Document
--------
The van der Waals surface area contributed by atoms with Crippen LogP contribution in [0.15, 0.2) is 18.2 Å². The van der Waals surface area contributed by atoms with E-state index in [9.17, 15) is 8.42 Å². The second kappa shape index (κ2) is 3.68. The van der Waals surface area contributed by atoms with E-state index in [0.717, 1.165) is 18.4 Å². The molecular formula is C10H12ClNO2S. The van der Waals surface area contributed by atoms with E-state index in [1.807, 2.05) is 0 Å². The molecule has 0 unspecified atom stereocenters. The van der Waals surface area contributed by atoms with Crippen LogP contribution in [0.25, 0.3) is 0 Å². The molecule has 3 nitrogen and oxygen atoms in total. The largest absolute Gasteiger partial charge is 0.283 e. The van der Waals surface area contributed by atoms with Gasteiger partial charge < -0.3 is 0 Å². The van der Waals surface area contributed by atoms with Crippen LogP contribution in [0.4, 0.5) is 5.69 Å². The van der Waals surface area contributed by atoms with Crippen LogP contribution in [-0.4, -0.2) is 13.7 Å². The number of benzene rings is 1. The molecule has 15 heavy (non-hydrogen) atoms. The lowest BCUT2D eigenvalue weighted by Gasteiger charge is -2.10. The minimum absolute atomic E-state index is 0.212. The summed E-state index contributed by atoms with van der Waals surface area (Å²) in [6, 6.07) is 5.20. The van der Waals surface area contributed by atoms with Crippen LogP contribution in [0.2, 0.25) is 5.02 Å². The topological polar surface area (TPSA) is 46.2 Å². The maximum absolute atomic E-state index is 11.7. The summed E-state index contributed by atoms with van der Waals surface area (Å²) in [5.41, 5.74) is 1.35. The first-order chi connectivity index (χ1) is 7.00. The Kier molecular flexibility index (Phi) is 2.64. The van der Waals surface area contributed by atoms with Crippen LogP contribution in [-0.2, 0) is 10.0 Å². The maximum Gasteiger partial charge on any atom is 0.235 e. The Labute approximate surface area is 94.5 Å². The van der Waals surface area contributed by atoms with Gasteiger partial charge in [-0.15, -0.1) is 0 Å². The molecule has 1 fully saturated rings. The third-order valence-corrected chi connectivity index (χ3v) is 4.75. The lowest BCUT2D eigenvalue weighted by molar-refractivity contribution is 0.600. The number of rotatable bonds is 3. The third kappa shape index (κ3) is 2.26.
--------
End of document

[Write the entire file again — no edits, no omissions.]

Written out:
The van der Waals surface area contributed by atoms with Crippen LogP contribution in [0.15, 0.2) is 18.2 Å². The van der Waals surface area contributed by atoms with E-state index in [9.17, 15) is 8.42 Å². The second kappa shape index (κ2) is 3.68. The van der Waals surface area contributed by atoms with E-state index in [0.717, 1.165) is 18.4 Å². The molecular formula is C10H12ClNO2S. The van der Waals surface area contributed by atoms with E-state index in [1.807, 2.05) is 0 Å². The molecule has 0 unspecified atom stereocenters. The van der Waals surface area contributed by atoms with Crippen LogP contribution in [0.25, 0.3) is 0 Å². The molecule has 3 nitrogen and oxygen atoms in total. The largest absolute Gasteiger partial charge is 0.283 e. The van der Waals surface area contributed by atoms with Gasteiger partial charge < -0.3 is 0 Å². The van der Waals surface area contributed by atoms with Crippen LogP contribution in [0.4, 0.5) is 5.69 Å². The van der Waals surface area contributed by atoms with Crippen LogP contribution in [-0.4, -0.2) is 13.7 Å². The number of benzene rings is 1. The molecule has 15 heavy (non-hydrogen) atoms. The lowest BCUT2D eigenvalue weighted by Gasteiger charge is -2.10. The minimum absolute atomic E-state index is 0.212. The summed E-state index contributed by atoms with van der Waals surface area (Å²) in [6, 6.07) is 5.20. The van der Waals surface area contributed by atoms with Crippen LogP contribution in [0.2, 0.25) is 5.02 Å². The topological polar surface area (TPSA) is 46.2 Å². The maximum absolute atomic E-state index is 11.7. The summed E-state index contributed by atoms with van der Waals surface area (Å²) in [5.41, 5.74) is 1.35. The first-order chi connectivity index (χ1) is 7.00. The Kier molecular flexibility index (Phi) is 2.64. The van der Waals surface area contributed by atoms with Crippen LogP contribution in [-0.2, 0) is 10.0 Å². The maximum Gasteiger partial charge on any atom is 0.235 e. The Labute approximate surface area is 94.5 Å². The van der Waals surface area contributed by atoms with Gasteiger partial charge in [-0.15, -0.1) is 0 Å². The molecule has 1 fully saturated rings. The third-order valence-corrected chi connectivity index (χ3v) is 4.75. The lowest BCUT2D eigenvalue weighted by molar-refractivity contribution is 0.600. The number of rotatable bonds is 3. The third kappa shape index (κ3) is 2.26.